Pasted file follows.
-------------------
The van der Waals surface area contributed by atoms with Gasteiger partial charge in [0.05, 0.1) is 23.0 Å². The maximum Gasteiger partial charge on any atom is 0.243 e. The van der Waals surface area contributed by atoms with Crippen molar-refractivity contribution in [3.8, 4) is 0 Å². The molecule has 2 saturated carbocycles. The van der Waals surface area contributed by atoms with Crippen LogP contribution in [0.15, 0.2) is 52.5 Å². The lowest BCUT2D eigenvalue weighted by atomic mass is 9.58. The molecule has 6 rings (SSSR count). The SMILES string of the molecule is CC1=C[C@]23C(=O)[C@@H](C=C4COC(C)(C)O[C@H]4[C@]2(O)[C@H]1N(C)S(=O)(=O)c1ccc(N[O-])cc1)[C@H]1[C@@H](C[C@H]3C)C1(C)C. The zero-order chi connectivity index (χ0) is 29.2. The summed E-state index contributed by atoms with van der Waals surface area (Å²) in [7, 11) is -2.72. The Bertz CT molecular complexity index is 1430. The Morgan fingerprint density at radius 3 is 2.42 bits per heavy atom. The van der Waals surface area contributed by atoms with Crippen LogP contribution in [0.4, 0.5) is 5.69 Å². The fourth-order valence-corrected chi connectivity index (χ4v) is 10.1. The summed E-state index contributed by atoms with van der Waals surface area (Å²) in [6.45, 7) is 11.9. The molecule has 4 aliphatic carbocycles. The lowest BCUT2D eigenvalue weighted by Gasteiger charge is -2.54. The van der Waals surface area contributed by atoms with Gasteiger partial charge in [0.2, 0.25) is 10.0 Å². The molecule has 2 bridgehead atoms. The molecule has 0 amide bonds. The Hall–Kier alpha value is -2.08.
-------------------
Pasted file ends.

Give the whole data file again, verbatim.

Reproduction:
The van der Waals surface area contributed by atoms with Gasteiger partial charge in [0.05, 0.1) is 23.0 Å². The maximum Gasteiger partial charge on any atom is 0.243 e. The van der Waals surface area contributed by atoms with Crippen molar-refractivity contribution in [3.8, 4) is 0 Å². The molecule has 2 saturated carbocycles. The van der Waals surface area contributed by atoms with Crippen LogP contribution in [0.15, 0.2) is 52.5 Å². The lowest BCUT2D eigenvalue weighted by atomic mass is 9.58. The molecule has 6 rings (SSSR count). The SMILES string of the molecule is CC1=C[C@]23C(=O)[C@@H](C=C4COC(C)(C)O[C@H]4[C@]2(O)[C@H]1N(C)S(=O)(=O)c1ccc(N[O-])cc1)[C@H]1[C@@H](C[C@H]3C)C1(C)C. The zero-order chi connectivity index (χ0) is 29.2. The summed E-state index contributed by atoms with van der Waals surface area (Å²) in [7, 11) is -2.72. The Bertz CT molecular complexity index is 1430. The Morgan fingerprint density at radius 3 is 2.42 bits per heavy atom. The van der Waals surface area contributed by atoms with Crippen LogP contribution in [0.4, 0.5) is 5.69 Å². The fourth-order valence-corrected chi connectivity index (χ4v) is 10.1. The summed E-state index contributed by atoms with van der Waals surface area (Å²) in [6.45, 7) is 11.9. The molecule has 4 aliphatic carbocycles. The lowest BCUT2D eigenvalue weighted by Gasteiger charge is -2.54. The van der Waals surface area contributed by atoms with Gasteiger partial charge in [0.2, 0.25) is 10.0 Å². The molecule has 2 bridgehead atoms. The molecule has 0 amide bonds. The Hall–Kier alpha value is -2.08.